As is documented in the Healthcare Hemorrhage post below, scores of publicly traded companies are being forced to write off billions of dollars against future earnings, eroding shareholder value and costing the equivalent of tens of thousands of jobs.
But there is perhaps a more onerous result of the impact of Obamacare: These charges are because companies are losing a tax break for funding retiree's prescription drug coverage. When Congress passed prescription drug coverage for seniors in 2003, companies that chose to pay for coverage for their retirees were given a tax break. The favorable tax coverage was an incentive for the companies to keep millions of older Americans out of the less efficient, more costly (to the taxpayer) Medicare coverage. Obamacare wiped out the tax break.
The Generally Accepted Accounting Principles and SEC regulations forced the companies listed below to announce the effects of the change as soon as the information was known to management. But what neither these companies nor the Democrats in Congress are likely to tell you is that without this incentive, companies no longer have a reason to fund their retiree's drug coverage. As a result, millions of retired seniors are going to see their drug coverage plans changed drastically, or ended altogether. One of three things is going to happen:
1. The company eats the change in the tax code and continues to fund the plan for existing retirees, but accepts no new enrollments. In this economic environment?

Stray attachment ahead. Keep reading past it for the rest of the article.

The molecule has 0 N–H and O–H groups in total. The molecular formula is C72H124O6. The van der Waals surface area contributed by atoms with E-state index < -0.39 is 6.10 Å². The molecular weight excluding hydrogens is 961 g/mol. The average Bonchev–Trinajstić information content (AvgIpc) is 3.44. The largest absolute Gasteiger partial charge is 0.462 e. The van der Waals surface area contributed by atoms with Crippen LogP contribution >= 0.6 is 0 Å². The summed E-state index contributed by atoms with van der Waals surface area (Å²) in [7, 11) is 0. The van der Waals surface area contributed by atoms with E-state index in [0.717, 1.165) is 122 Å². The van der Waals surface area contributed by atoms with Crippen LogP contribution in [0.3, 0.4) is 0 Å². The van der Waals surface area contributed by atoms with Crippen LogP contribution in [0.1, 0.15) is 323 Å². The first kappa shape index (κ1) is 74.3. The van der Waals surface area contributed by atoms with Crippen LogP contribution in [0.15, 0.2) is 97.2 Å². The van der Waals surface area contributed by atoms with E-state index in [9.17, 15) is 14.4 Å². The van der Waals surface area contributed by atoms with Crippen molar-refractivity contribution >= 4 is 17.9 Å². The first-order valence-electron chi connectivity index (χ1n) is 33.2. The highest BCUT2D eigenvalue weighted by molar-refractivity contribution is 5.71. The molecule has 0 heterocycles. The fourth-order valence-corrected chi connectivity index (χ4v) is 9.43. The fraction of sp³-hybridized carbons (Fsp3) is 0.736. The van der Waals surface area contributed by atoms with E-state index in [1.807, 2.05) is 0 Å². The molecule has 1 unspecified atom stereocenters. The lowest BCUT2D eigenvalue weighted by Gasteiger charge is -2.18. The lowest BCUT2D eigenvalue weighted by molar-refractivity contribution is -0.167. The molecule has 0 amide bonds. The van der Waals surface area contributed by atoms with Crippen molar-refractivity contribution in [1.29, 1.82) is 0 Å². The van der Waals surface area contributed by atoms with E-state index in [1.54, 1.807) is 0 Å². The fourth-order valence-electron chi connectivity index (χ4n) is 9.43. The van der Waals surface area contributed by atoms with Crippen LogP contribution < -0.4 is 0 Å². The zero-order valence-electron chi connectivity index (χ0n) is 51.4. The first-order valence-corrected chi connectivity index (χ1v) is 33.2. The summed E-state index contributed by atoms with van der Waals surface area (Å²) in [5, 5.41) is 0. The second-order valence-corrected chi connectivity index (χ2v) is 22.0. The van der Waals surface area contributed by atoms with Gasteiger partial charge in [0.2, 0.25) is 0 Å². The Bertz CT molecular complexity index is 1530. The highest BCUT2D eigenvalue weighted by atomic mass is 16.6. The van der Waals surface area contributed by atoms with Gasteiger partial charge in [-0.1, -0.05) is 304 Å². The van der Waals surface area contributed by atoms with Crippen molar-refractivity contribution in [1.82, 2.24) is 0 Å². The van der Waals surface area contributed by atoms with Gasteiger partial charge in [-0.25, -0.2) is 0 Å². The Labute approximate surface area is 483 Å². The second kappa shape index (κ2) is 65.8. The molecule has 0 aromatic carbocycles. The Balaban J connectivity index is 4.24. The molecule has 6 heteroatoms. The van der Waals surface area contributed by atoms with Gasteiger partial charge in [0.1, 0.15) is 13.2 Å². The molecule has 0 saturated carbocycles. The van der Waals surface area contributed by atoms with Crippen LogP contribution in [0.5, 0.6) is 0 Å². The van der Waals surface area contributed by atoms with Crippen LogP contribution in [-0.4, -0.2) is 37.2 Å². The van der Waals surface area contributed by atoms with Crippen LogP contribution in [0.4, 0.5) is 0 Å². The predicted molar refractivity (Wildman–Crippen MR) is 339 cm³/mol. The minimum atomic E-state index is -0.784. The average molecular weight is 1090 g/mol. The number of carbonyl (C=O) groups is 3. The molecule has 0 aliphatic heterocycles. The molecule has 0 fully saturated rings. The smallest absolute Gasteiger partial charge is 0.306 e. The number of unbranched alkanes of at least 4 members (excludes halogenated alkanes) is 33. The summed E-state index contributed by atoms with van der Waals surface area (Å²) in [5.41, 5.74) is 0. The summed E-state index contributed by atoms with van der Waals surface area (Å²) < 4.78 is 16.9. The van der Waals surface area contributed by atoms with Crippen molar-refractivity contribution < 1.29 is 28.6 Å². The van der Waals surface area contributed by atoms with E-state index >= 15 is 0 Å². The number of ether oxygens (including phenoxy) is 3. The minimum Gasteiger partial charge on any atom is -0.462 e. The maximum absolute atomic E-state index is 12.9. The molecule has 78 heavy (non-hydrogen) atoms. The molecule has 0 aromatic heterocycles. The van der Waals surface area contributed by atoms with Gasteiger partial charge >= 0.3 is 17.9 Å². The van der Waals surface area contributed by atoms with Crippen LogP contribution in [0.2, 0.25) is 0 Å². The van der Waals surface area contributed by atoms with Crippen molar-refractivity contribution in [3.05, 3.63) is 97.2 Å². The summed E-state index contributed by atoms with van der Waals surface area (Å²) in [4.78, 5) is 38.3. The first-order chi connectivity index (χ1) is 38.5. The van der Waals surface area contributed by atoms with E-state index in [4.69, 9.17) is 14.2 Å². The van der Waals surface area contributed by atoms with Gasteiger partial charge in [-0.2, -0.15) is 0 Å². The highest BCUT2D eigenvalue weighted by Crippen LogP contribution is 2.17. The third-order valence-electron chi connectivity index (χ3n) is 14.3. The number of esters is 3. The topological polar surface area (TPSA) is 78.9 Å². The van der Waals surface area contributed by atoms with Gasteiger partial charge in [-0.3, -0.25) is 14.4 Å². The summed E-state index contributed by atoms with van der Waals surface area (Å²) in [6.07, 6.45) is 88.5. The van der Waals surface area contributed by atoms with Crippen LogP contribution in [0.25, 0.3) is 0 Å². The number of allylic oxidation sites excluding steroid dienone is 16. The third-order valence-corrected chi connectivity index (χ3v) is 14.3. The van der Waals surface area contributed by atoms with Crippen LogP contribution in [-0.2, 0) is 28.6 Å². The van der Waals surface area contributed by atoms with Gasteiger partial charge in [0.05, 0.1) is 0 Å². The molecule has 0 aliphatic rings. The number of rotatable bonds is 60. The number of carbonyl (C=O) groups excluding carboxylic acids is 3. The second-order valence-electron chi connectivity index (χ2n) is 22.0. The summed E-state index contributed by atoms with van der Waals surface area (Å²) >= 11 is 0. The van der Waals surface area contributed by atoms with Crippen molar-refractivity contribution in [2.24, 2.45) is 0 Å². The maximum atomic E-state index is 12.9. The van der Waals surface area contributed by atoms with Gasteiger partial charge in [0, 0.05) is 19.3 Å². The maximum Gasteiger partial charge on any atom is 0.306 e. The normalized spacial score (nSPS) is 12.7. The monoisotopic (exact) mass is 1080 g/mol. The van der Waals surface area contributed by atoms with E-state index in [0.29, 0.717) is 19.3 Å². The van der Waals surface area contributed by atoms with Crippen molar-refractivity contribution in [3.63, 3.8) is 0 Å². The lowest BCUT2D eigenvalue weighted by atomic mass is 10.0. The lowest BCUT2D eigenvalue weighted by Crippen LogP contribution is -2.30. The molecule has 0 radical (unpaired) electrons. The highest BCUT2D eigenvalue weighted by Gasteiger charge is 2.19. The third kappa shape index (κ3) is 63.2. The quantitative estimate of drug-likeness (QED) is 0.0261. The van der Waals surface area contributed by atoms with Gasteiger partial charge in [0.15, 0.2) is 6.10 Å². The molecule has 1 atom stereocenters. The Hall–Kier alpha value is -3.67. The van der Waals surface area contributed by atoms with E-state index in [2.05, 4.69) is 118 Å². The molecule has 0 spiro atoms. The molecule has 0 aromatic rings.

2. The company continues to fund the plan for existing and future enrollees, but passes the cost of the tax change on to them in the form of higher deductibles and co-payments.
3. The company ends the plan altogether and pushes current and future retirees into the Medicare Part D program.
Some combination of the latter two is the most likely, with potentially millions of seniors facing significant cost increases. They'll either pay for the cost of the tax code change (on the order of about 25 to 30%), or they'll pay the cost of the so-called "donut hole," which is an out-of-pocket cost of prescription drugs under Medicare.
While ObamaCare puports to close the "donut hole," the first year benefit is only $250 and the closure won't be complete until 2014, at the very earliest.
This only serves to highlight and illustrate the lie told by President Obama--repeatedly--throughout the summer and fall of 2009. He said, over and over again: "If you like your health plan, you can keep it." Unless you retired from a company like AT&T, Caterpillar or Prudential, and you enrolled in their retiree prescription drug plans after January, 2004.